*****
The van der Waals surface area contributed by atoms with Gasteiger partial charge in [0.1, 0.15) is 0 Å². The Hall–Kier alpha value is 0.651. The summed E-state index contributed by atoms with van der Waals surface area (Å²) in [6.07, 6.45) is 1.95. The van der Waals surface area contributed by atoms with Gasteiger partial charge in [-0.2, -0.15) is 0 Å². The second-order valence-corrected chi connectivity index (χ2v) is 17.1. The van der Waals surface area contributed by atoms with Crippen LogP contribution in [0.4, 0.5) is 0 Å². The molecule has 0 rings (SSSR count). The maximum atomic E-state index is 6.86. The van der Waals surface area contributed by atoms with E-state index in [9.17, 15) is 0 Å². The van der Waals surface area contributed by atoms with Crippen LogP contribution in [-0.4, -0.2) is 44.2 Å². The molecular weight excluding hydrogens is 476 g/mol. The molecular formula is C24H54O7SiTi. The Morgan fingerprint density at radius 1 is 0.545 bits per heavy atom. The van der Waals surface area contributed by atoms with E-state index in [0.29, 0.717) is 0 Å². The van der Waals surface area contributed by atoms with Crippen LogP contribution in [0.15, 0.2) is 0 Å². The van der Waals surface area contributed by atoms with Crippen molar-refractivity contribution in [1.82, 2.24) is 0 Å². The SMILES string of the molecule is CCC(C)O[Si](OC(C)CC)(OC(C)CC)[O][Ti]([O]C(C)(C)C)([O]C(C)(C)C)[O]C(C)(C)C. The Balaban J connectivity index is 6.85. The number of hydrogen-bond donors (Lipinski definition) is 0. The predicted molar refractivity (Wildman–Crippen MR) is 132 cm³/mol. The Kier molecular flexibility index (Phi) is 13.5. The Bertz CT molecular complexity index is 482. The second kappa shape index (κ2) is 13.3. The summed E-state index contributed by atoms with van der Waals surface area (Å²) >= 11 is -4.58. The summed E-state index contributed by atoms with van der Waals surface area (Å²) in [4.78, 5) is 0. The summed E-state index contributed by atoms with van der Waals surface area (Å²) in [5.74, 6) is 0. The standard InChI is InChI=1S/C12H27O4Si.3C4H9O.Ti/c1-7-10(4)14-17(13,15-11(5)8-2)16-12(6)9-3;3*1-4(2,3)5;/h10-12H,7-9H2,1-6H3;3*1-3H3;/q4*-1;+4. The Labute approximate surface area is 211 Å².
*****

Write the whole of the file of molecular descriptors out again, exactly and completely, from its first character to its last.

The van der Waals surface area contributed by atoms with Gasteiger partial charge in [0.1, 0.15) is 0 Å². The Hall–Kier alpha value is 0.651. The summed E-state index contributed by atoms with van der Waals surface area (Å²) in [6.07, 6.45) is 1.95. The van der Waals surface area contributed by atoms with Gasteiger partial charge in [-0.2, -0.15) is 0 Å². The second-order valence-corrected chi connectivity index (χ2v) is 17.1. The van der Waals surface area contributed by atoms with Crippen LogP contribution in [0.4, 0.5) is 0 Å². The molecule has 0 rings (SSSR count). The maximum atomic E-state index is 6.86. The van der Waals surface area contributed by atoms with E-state index in [9.17, 15) is 0 Å². The van der Waals surface area contributed by atoms with Crippen LogP contribution in [-0.4, -0.2) is 44.2 Å². The molecular weight excluding hydrogens is 476 g/mol. The molecular formula is C24H54O7SiTi. The Morgan fingerprint density at radius 1 is 0.545 bits per heavy atom. The van der Waals surface area contributed by atoms with E-state index in [0.29, 0.717) is 0 Å². The van der Waals surface area contributed by atoms with Crippen LogP contribution in [0.15, 0.2) is 0 Å². The van der Waals surface area contributed by atoms with Crippen molar-refractivity contribution in [1.82, 2.24) is 0 Å². The SMILES string of the molecule is CCC(C)O[Si](OC(C)CC)(OC(C)CC)[O][Ti]([O]C(C)(C)C)([O]C(C)(C)C)[O]C(C)(C)C. The Balaban J connectivity index is 6.85. The number of hydrogen-bond donors (Lipinski definition) is 0. The predicted molar refractivity (Wildman–Crippen MR) is 132 cm³/mol. The Kier molecular flexibility index (Phi) is 13.5. The Bertz CT molecular complexity index is 482. The second kappa shape index (κ2) is 13.3. The summed E-state index contributed by atoms with van der Waals surface area (Å²) >= 11 is -4.58. The summed E-state index contributed by atoms with van der Waals surface area (Å²) in [4.78, 5) is 0. The summed E-state index contributed by atoms with van der Waals surface area (Å²) in [5.74, 6) is 0. The standard InChI is InChI=1S/C12H27O4Si.3C4H9O.Ti/c1-7-10(4)14-17(13,15-11(5)8-2)16-12(6)9-3;3*1-4(2,3)5;/h10-12H,7-9H2,1-6H3;3*1-3H3;/q4*-1;+4. The Labute approximate surface area is 211 Å².